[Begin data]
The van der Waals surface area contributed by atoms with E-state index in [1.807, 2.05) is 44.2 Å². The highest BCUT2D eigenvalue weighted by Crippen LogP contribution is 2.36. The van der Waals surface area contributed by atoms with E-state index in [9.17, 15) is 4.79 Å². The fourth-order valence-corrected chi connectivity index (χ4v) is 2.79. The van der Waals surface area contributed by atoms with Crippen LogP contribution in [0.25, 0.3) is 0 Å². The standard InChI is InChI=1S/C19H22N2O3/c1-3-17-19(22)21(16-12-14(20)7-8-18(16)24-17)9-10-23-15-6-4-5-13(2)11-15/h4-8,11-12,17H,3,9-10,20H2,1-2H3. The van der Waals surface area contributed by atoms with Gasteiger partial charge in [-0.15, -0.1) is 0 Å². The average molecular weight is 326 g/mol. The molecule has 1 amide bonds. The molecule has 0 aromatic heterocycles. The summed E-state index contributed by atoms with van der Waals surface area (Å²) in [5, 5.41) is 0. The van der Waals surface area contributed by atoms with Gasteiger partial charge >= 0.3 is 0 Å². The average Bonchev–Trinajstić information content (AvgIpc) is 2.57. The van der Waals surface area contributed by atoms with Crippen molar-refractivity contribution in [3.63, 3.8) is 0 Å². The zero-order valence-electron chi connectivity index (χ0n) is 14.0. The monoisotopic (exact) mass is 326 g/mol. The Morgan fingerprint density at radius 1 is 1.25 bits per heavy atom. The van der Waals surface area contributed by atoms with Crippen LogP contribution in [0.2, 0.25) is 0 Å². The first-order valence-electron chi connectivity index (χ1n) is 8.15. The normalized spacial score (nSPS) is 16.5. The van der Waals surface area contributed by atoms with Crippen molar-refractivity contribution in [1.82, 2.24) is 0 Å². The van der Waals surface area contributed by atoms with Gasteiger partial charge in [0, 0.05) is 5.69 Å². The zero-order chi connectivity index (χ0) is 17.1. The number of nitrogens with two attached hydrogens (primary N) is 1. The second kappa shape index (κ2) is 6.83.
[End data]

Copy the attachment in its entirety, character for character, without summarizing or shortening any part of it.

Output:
The van der Waals surface area contributed by atoms with E-state index in [1.807, 2.05) is 44.2 Å². The highest BCUT2D eigenvalue weighted by Crippen LogP contribution is 2.36. The van der Waals surface area contributed by atoms with E-state index in [9.17, 15) is 4.79 Å². The fourth-order valence-corrected chi connectivity index (χ4v) is 2.79. The van der Waals surface area contributed by atoms with Crippen LogP contribution in [0.25, 0.3) is 0 Å². The standard InChI is InChI=1S/C19H22N2O3/c1-3-17-19(22)21(16-12-14(20)7-8-18(16)24-17)9-10-23-15-6-4-5-13(2)11-15/h4-8,11-12,17H,3,9-10,20H2,1-2H3. The van der Waals surface area contributed by atoms with Gasteiger partial charge in [-0.15, -0.1) is 0 Å². The average molecular weight is 326 g/mol. The molecule has 1 amide bonds. The molecule has 0 aromatic heterocycles. The summed E-state index contributed by atoms with van der Waals surface area (Å²) in [5, 5.41) is 0. The van der Waals surface area contributed by atoms with Gasteiger partial charge >= 0.3 is 0 Å². The average Bonchev–Trinajstić information content (AvgIpc) is 2.57. The van der Waals surface area contributed by atoms with Crippen molar-refractivity contribution in [3.63, 3.8) is 0 Å². The zero-order valence-electron chi connectivity index (χ0n) is 14.0. The monoisotopic (exact) mass is 326 g/mol. The Morgan fingerprint density at radius 1 is 1.25 bits per heavy atom. The van der Waals surface area contributed by atoms with Crippen LogP contribution in [0.2, 0.25) is 0 Å². The first-order valence-electron chi connectivity index (χ1n) is 8.15. The normalized spacial score (nSPS) is 16.5. The van der Waals surface area contributed by atoms with Crippen molar-refractivity contribution in [1.82, 2.24) is 0 Å². The van der Waals surface area contributed by atoms with Gasteiger partial charge in [0, 0.05) is 5.69 Å². The zero-order chi connectivity index (χ0) is 17.1. The number of nitrogens with two attached hydrogens (primary N) is 1. The second kappa shape index (κ2) is 6.83.